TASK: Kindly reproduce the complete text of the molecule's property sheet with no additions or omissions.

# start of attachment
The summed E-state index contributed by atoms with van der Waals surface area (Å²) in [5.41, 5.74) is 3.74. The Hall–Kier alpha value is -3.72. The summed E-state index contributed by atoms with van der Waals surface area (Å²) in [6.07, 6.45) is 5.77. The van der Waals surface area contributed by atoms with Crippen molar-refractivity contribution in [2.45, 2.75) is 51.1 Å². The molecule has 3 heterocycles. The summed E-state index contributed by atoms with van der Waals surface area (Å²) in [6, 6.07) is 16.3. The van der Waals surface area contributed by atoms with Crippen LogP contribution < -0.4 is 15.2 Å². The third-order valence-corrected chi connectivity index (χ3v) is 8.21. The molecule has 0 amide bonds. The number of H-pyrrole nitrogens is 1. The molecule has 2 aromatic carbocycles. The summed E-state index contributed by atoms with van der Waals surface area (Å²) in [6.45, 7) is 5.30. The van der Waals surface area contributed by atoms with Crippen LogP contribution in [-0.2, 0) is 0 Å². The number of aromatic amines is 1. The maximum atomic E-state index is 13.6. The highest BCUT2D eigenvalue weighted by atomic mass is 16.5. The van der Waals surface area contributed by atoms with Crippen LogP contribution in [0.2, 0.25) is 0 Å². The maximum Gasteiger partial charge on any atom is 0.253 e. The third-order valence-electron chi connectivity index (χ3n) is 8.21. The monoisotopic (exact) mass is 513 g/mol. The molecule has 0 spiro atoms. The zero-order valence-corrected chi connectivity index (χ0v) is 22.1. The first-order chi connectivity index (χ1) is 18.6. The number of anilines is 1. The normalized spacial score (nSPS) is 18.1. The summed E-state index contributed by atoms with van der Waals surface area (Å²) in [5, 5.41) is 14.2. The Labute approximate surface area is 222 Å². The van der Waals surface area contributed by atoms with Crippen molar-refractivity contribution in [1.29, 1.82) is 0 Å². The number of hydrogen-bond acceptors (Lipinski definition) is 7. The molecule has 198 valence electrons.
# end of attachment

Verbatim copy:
The summed E-state index contributed by atoms with van der Waals surface area (Å²) in [5.41, 5.74) is 3.74. The Hall–Kier alpha value is -3.72. The summed E-state index contributed by atoms with van der Waals surface area (Å²) in [6.07, 6.45) is 5.77. The van der Waals surface area contributed by atoms with Crippen molar-refractivity contribution in [2.45, 2.75) is 51.1 Å². The molecule has 3 heterocycles. The summed E-state index contributed by atoms with van der Waals surface area (Å²) in [6, 6.07) is 16.3. The van der Waals surface area contributed by atoms with Crippen LogP contribution < -0.4 is 15.2 Å². The third-order valence-corrected chi connectivity index (χ3v) is 8.21. The molecule has 0 amide bonds. The number of H-pyrrole nitrogens is 1. The molecule has 2 aromatic carbocycles. The summed E-state index contributed by atoms with van der Waals surface area (Å²) in [6.45, 7) is 5.30. The van der Waals surface area contributed by atoms with Crippen LogP contribution in [-0.2, 0) is 0 Å². The number of aromatic amines is 1. The maximum atomic E-state index is 13.6. The highest BCUT2D eigenvalue weighted by atomic mass is 16.5. The van der Waals surface area contributed by atoms with Crippen LogP contribution in [0.2, 0.25) is 0 Å². The maximum Gasteiger partial charge on any atom is 0.253 e. The third-order valence-electron chi connectivity index (χ3n) is 8.21. The monoisotopic (exact) mass is 513 g/mol. The molecule has 0 spiro atoms. The zero-order valence-corrected chi connectivity index (χ0v) is 22.1. The first-order chi connectivity index (χ1) is 18.6. The number of anilines is 1. The normalized spacial score (nSPS) is 18.1. The summed E-state index contributed by atoms with van der Waals surface area (Å²) in [5, 5.41) is 14.2. The Labute approximate surface area is 222 Å². The van der Waals surface area contributed by atoms with Crippen molar-refractivity contribution in [1.29, 1.82) is 0 Å². The number of hydrogen-bond acceptors (Lipinski definition) is 7. The molecule has 198 valence electrons.